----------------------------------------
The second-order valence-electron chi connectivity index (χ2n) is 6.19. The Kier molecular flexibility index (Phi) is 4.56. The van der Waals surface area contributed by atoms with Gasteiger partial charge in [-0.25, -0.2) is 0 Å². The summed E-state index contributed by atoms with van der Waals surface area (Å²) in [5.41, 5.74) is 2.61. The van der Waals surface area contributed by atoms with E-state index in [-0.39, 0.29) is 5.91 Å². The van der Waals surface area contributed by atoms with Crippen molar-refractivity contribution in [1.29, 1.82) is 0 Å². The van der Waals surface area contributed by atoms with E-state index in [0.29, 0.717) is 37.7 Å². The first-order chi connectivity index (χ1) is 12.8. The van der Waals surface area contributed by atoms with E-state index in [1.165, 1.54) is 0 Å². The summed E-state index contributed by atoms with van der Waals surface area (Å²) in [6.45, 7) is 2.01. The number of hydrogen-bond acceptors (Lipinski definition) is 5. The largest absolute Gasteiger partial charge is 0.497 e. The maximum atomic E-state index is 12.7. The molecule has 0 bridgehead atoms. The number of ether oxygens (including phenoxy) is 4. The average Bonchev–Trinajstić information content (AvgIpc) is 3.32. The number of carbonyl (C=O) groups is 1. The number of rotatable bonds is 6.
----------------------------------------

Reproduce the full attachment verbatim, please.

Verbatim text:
The second-order valence-electron chi connectivity index (χ2n) is 6.19. The Kier molecular flexibility index (Phi) is 4.56. The van der Waals surface area contributed by atoms with Gasteiger partial charge in [-0.25, -0.2) is 0 Å². The summed E-state index contributed by atoms with van der Waals surface area (Å²) in [5.41, 5.74) is 2.61. The van der Waals surface area contributed by atoms with E-state index in [-0.39, 0.29) is 5.91 Å². The van der Waals surface area contributed by atoms with Crippen molar-refractivity contribution in [1.29, 1.82) is 0 Å². The van der Waals surface area contributed by atoms with E-state index in [0.29, 0.717) is 37.7 Å². The first-order chi connectivity index (χ1) is 12.8. The van der Waals surface area contributed by atoms with E-state index in [1.165, 1.54) is 0 Å². The summed E-state index contributed by atoms with van der Waals surface area (Å²) in [6.45, 7) is 2.01. The number of hydrogen-bond acceptors (Lipinski definition) is 5. The largest absolute Gasteiger partial charge is 0.497 e. The maximum atomic E-state index is 12.7. The molecule has 0 bridgehead atoms. The number of ether oxygens (including phenoxy) is 4. The average Bonchev–Trinajstić information content (AvgIpc) is 3.32. The number of carbonyl (C=O) groups is 1. The number of rotatable bonds is 6.